Day By Day© by Chris Muir.

Friday, December 16, 2005

Something to be said for taking it on the chin

Today's WSJ Best of the Web publishes an interesting reader question:

Reader Daniel Blanchard offers this comment:
Since 2002 I have been engaged in many a discussion about Iraq and the war, both leading up to and the aftermath of our nation's decision to free 25 million Iraqis from Saddam Hussein. Initially there was a lot of flack from the "Arab street" about the U.S.'s intentions in Iraq. There was a lot of the normal "war for oil" rhetoric and such. What's bizarre as of late is that, as the U.S. antiwar movement has gotten all worked up like angry, vibrating little Chihuahuas about what we have going on over there, the "Arab street" has gotten very quiet on the subject. In fact I have seen several interviews with Iraqis and other Arabs who are downright complimentary to the U.S. operations in Iraq. Then the other day we saw that over 70% or Iraqis actually feel their lives are better now than three years ago. My thought is this: If the Angry Left hadn't been so vocal and so vociferous, would the Iraqis and other Arabs have been as trusting of our actions? Certainly their media show them the Cindy Sheehans, and the John Kerrys, and the rest of that contemptuous bunch. Does the left's anger add credence to President's Bush's word and actions? Is it possible that the "Arab street" recognized the Bush is paying a political price to do the right thing, and thus, on board with it? Or even if they aren't on board, would there be more outcry over there, if it weren't so loud over here?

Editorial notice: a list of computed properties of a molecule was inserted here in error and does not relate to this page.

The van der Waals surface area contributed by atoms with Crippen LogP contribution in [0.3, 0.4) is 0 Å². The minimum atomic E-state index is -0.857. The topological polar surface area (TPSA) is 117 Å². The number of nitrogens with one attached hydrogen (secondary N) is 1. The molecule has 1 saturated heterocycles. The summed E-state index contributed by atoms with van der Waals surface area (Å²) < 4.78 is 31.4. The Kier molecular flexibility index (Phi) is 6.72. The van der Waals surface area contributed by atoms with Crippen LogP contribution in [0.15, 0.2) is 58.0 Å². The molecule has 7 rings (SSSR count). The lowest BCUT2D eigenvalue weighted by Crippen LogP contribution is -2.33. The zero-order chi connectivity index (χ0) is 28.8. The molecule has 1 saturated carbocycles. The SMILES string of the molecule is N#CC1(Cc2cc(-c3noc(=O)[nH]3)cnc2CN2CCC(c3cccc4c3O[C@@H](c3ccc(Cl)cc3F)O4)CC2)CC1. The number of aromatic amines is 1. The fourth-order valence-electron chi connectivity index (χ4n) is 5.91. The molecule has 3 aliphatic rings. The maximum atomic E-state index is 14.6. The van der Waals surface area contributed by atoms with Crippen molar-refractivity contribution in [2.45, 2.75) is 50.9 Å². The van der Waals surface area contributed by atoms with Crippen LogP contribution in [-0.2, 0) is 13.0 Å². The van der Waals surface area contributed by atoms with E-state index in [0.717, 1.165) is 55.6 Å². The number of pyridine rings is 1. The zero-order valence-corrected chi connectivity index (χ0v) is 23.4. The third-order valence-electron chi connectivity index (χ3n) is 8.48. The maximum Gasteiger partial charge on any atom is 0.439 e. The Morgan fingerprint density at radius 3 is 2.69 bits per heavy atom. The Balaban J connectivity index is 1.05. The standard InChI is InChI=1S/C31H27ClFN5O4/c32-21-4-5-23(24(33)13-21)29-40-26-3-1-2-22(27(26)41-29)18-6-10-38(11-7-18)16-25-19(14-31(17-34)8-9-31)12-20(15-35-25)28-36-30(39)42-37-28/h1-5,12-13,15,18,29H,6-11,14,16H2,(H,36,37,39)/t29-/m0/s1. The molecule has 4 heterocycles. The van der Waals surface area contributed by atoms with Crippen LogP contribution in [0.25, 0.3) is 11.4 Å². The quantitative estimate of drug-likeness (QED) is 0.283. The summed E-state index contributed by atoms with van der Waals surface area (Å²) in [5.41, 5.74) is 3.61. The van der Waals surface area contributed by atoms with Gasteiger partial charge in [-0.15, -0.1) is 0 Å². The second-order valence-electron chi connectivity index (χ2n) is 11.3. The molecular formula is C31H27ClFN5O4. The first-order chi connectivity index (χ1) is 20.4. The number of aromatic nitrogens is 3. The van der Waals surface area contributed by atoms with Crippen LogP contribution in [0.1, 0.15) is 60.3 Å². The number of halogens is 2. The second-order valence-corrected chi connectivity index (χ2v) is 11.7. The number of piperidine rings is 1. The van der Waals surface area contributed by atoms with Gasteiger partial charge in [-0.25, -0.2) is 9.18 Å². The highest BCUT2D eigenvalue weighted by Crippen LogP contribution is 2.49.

That is indeed an interesting question. If Bush had scored huge political capital, and Halliburton had actually made money, and gasoline prices had plummeted to lows not seen since the 1970s, it would have been easy for the street to have written Bush off as another American opportunist. Bush, however, has stayed the course, despite the baying hounds and the abysmal poll numbers; he's stayed the course despite the vicious personal attacks; he's stayed the course despite the fact that half the Western world has turned against him. This is a man willing to sacrifice himself for his beliefs, and maybe that does increase is street credibility. It's certainly something to think about. I'll share with you now Taranto's caption to this letter: "Are Idiots Actually Useful?"